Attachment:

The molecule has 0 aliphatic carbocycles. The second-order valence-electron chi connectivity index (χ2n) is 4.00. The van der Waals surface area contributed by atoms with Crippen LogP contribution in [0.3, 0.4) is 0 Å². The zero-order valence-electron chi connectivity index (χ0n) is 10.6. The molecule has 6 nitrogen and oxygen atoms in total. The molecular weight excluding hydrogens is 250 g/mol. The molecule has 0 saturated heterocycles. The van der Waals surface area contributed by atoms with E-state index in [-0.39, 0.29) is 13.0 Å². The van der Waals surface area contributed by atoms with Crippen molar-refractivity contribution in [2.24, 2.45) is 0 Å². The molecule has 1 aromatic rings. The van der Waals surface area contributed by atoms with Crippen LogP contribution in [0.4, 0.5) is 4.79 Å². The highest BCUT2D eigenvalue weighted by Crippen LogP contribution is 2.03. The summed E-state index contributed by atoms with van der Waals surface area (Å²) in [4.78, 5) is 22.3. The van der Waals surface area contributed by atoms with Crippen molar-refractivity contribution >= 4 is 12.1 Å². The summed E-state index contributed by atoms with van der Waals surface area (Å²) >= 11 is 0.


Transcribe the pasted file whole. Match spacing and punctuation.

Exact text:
The molecule has 0 aliphatic carbocycles. The second-order valence-electron chi connectivity index (χ2n) is 4.00. The van der Waals surface area contributed by atoms with Crippen LogP contribution in [0.3, 0.4) is 0 Å². The zero-order valence-electron chi connectivity index (χ0n) is 10.6. The molecule has 6 nitrogen and oxygen atoms in total. The molecular weight excluding hydrogens is 250 g/mol. The molecule has 0 saturated heterocycles. The van der Waals surface area contributed by atoms with E-state index in [-0.39, 0.29) is 13.0 Å². The van der Waals surface area contributed by atoms with Crippen molar-refractivity contribution in [2.24, 2.45) is 0 Å². The molecule has 1 aromatic rings. The van der Waals surface area contributed by atoms with Crippen LogP contribution in [0.4, 0.5) is 4.79 Å². The highest BCUT2D eigenvalue weighted by Crippen LogP contribution is 2.03. The summed E-state index contributed by atoms with van der Waals surface area (Å²) in [4.78, 5) is 22.3. The van der Waals surface area contributed by atoms with Crippen molar-refractivity contribution >= 4 is 12.1 Å². The summed E-state index contributed by atoms with van der Waals surface area (Å²) >= 11 is 0.